Peggy Sue, ‘Choir of Echoes’

British alt-rock group Peggy Sue wrote and demoed the songs for their latest album, Choir of Echoes, in their North London practice space before going into the famed Rockfield Studios in Wales to record with engineer/producer Jimmy Robertson.
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Photo: Mike Masaro

British alt-rock group Peggy Sue wrote and demoed the songs for their latest album, Choir of Echoes, in their North London practice space before going into the famed Rockfield Studios in Wales to record with engineer/producer Jimmy Robertson.

“We used the room called the Quadrangle,” Robertson says. “It’s a long stone farm building that houses the studio, and it’s partitioned in four parts: At the back is a drum room, about 6-by-6 square meters. Next to that is a large, carpeted live room about twice that length; in here we had both guitars, and various guitar amps. The bass amp was in a separate booth to the side, but Ben [Rubinstein] played in the main room alongside [multi-instrumentalists/singers] Katy [Young] and Rosa [Slade].”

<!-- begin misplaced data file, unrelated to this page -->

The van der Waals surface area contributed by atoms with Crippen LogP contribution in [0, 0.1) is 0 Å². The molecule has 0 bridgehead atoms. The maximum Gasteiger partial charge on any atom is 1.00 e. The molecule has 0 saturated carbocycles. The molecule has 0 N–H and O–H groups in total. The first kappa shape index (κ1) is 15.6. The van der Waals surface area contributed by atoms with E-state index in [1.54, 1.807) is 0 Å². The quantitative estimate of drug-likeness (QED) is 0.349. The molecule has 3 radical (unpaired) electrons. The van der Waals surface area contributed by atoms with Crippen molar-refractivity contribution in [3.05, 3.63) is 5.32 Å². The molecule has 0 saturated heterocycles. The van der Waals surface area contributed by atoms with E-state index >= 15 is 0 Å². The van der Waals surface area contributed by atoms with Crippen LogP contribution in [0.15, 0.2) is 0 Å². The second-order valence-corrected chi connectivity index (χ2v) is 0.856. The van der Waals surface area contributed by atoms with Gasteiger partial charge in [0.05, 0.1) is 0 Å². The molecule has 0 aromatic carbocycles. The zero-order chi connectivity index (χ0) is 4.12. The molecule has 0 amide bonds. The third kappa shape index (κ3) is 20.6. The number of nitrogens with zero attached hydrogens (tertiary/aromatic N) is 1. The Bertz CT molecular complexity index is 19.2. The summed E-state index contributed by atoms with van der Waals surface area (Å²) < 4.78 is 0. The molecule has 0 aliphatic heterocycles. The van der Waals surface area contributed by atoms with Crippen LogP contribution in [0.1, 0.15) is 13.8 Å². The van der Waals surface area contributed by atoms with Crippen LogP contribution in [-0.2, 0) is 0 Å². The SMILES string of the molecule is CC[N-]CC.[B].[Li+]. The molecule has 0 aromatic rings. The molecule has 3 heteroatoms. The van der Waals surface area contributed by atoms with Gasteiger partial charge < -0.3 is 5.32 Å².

The Quadrangle’s control room is equipped with an MCI 500 console, as well as racks of outboard Neve 1061s and Rosser pre’s. “I don’t think you’ll come across the Rossers outside of Rockfield,” Robertson says. “I think they were a private commission built by a Welsh engineer based in Swansea. It was for something like the Ministry of Defense, but either way they weren’t intended for Freddie Mercury to be singing ‘Bohemian Rhapsody’ down, but that’s where they ended up. They’re great pre’s with a very sweet sounding EQ on each channel.

“There’s a good selection of mics at Rockfield, so we were spoiled for choice with the vocal chain. We AB’d three or four microphones and selected two. The most commonly used was a Neumann U 67, Neve pre and Urei 1176 compression. We had a second chain with a C12, Rosser mic pre and a second Urei. The vocals were recorded in the large live room at the far end facing into the room.”